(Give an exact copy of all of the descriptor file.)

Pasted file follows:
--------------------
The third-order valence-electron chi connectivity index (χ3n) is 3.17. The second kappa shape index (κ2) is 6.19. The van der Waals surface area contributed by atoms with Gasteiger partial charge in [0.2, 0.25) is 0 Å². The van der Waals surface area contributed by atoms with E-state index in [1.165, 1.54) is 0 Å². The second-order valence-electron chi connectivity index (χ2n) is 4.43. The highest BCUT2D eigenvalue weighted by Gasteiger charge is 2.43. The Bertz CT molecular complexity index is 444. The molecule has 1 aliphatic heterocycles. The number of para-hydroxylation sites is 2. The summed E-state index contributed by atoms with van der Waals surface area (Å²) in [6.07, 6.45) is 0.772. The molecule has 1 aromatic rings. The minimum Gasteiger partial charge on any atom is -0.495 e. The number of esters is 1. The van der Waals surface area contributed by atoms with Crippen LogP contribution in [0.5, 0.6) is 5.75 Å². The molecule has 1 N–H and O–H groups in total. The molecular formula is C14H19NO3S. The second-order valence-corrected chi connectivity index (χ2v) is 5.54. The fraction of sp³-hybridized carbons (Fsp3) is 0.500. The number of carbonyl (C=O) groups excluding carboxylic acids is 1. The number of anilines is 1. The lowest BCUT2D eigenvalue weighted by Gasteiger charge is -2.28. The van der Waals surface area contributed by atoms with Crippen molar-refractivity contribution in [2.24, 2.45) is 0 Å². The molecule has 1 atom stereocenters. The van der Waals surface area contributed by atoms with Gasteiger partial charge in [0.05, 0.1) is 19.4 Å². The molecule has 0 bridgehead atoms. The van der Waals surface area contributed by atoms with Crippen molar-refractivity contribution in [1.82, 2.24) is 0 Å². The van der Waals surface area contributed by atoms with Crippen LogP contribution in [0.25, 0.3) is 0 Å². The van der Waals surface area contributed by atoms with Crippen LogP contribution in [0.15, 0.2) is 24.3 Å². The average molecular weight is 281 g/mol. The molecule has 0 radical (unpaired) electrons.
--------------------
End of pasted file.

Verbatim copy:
The third-order valence-electron chi connectivity index (χ3n) is 3.17. The second kappa shape index (κ2) is 6.19. The van der Waals surface area contributed by atoms with Gasteiger partial charge in [0.2, 0.25) is 0 Å². The van der Waals surface area contributed by atoms with E-state index in [1.165, 1.54) is 0 Å². The second-order valence-electron chi connectivity index (χ2n) is 4.43. The highest BCUT2D eigenvalue weighted by Gasteiger charge is 2.43. The Bertz CT molecular complexity index is 444. The molecule has 1 aliphatic heterocycles. The number of para-hydroxylation sites is 2. The summed E-state index contributed by atoms with van der Waals surface area (Å²) in [6.07, 6.45) is 0.772. The molecule has 1 aromatic rings. The minimum Gasteiger partial charge on any atom is -0.495 e. The number of esters is 1. The van der Waals surface area contributed by atoms with Crippen LogP contribution in [0.5, 0.6) is 5.75 Å². The molecule has 1 N–H and O–H groups in total. The molecular formula is C14H19NO3S. The second-order valence-corrected chi connectivity index (χ2v) is 5.54. The fraction of sp³-hybridized carbons (Fsp3) is 0.500. The number of carbonyl (C=O) groups excluding carboxylic acids is 1. The number of anilines is 1. The lowest BCUT2D eigenvalue weighted by Gasteiger charge is -2.28. The van der Waals surface area contributed by atoms with Crippen molar-refractivity contribution in [2.24, 2.45) is 0 Å². The molecule has 1 atom stereocenters. The van der Waals surface area contributed by atoms with Gasteiger partial charge in [0.05, 0.1) is 19.4 Å². The molecule has 0 bridgehead atoms. The van der Waals surface area contributed by atoms with Crippen molar-refractivity contribution in [1.82, 2.24) is 0 Å². The van der Waals surface area contributed by atoms with Crippen LogP contribution in [0.25, 0.3) is 0 Å². The van der Waals surface area contributed by atoms with Crippen LogP contribution in [0.15, 0.2) is 24.3 Å². The average molecular weight is 281 g/mol. The molecule has 0 radical (unpaired) electrons.